AFGHANISTAN BLAME GAME

Emma Johnson

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May 26, 2022
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John Moore

U.S. Army soldiers walking off a plane, returning home from a nine-month deployment to Afghanistan on Dec. 10, 2020.

The game we currently are playing in the United States is something we became familiar with the moment we could differentiate between good and bad. This is the “blame game.” 

Like many of my peers, over the last month I too, have been captivated by the news coming out of Afghanistan. From viewing videos of Afghan and American citizens attempting to enter the Hamid Karzai International Airport and seeing countless social media posts on the deaths of innocent lives, it is hard to not have some form of an opinion on that matter. 

In order to fully understand this complex topic, it is crucial to evaluate how the United States was involved with Afghanistan in the first place. 

“The Bush administration initially uses the Authorization for Use of Military Force (AUMF) to go after al-Qaeda and its Taliban sponsors in Afghanistan,” the Council of Foreign Nations said. “But later expands its scope to include any forces ‘associated’ with al-Qaeda around the world.”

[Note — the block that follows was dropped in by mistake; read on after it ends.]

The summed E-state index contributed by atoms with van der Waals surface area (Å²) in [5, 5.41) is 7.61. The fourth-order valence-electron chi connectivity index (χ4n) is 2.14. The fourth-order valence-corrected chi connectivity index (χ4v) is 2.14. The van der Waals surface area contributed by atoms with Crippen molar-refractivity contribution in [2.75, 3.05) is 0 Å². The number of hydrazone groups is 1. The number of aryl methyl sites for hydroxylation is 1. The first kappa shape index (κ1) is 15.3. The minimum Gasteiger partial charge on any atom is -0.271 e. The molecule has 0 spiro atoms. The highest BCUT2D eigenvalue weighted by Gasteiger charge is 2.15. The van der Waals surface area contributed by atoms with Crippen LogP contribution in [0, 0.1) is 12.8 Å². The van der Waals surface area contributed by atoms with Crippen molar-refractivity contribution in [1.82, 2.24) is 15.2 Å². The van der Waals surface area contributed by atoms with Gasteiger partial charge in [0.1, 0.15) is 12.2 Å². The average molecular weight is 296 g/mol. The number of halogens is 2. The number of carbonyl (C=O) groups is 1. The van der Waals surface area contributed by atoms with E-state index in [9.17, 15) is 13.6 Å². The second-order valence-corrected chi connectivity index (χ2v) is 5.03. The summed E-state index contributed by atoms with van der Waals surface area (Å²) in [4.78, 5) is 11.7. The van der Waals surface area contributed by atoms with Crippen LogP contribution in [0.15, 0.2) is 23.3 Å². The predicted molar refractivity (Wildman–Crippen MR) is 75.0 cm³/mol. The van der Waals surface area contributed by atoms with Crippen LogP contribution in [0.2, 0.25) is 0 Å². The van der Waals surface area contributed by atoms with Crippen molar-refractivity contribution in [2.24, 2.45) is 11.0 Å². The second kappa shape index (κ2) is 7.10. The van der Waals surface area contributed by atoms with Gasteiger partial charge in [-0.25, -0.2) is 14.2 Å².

After spending years in Afghanistan, the United States sought out a different direction: ending the twenty year conflict. Under the Trump administration, the U.S. started the withdrawal process.

The aggregate of this miscalculation, and many others, resulted in the deaths of US service members, the creation of effective Taliban checkpoints, an inability to retrieve US persons throughout Kabul and the rest of Afghanistan [And] a humanitarian disaster at the gates of Hamid Karzai International Airport in Kabul.”

— Mir Sadat

“They will reduce the number of U.S. forces in Afghanistan to eight thousand six hundred (8,600),” the 2021 Agreement for Bringing Peace to Afghanistan said. “And proportionally bring  reduction in the number of its allies and Coalition forces.”  

In the change of office with the results of the 2020 election, the Biden administration had all troops removed from Afghanistan on August 31, 2021, around four months past the designated date; this was not without deadly consequences. 

“The aggregate of this miscalculation, and many others, resulted in the deaths of US service members, the creation of effective Taliban checkpoints, an inability to retrieve US persons throughout Kabul and the rest of Afghanistan,” Guest Columnist Mir Sadat of the Atlantic Council said. “[And] a humanitarian disaster at the gates of Hamid Karzai International Airport in Kabul.” 

In efforts to safely remove ourselves from a long-fought war, the United States of America left behind a tarnished reputation and returned home to an outraged and conflicted nation. The very game we played as children is in effect and many are left questioning what to expect in the coming months. 

“The United States’ longest war may be drawing to an end,” reporter for TIME Alana Abramson said. “But the bloodshed is far from over.”